Hypervelocity Penetration Impacts in Concrete Targets

Report No. ARL-TR-2038
Authors: Zielinski, Alexander E.; Silsby, Graham F.
Date/Pages: September 1999; 47 pages
Abstract: Electromagnetic launch offers the acceleration of projectiles to velocities larger than those provided by conventional chemical guns. The potential effect of large-impact energies on targets other than armor has great promise for replacing high-explosive (HE) payloads with inert hypervelocity rounds. A double-layer reinforced concrete (DLRC) wall, which has been reduced in scale, was the target. Tests were conducted with aluminum cylindrical projectiles launched at velocities up to 2,223 m/s for a 46-g slug and 1,462 m/s for a 92-g slug. Data concerning the muzzle velocity and target damage were recorded. Additionally, the residual penetration into an aluminum plate was recorded. The diameter of the hole in the concrete target increased form 100 mm to the full lateral dimension of the target (450 mm), with increasing impact velocity. The data suggest that there was increased damage to the concrete target by an impact from a hypervelocity slug, as compared to an equal-energy impact at ordnance velocity. Although residual penetration was minimal with the smaller projectile, additional engineering and tests with a bimetallic slug may be able to balance terminal performance and further demonstrate the utility of hypervelocity.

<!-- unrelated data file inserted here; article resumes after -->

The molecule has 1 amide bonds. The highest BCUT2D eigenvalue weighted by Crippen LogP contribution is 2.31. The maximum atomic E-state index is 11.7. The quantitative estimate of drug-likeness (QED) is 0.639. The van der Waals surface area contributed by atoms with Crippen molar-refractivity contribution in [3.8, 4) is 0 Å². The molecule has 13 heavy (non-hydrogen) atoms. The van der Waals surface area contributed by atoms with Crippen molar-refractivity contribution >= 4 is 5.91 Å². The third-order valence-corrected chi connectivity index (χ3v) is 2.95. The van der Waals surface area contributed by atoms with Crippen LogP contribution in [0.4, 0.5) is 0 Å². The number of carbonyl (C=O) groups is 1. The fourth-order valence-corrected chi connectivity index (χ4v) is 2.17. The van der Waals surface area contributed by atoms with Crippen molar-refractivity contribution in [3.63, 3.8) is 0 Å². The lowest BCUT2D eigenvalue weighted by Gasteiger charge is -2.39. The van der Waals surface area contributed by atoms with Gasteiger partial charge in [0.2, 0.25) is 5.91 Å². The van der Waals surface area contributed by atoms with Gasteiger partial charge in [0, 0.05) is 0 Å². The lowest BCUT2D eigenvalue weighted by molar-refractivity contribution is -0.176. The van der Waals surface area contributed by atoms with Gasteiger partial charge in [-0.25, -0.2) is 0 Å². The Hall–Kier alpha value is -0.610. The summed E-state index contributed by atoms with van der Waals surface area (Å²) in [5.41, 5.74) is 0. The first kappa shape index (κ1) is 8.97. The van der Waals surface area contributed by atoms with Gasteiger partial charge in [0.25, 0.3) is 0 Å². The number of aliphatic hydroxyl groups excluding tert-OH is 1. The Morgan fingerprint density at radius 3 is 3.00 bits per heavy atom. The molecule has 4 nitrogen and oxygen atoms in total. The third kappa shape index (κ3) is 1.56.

Distribution: Approved for public release
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Last Update / Reviewed: September 1, 1999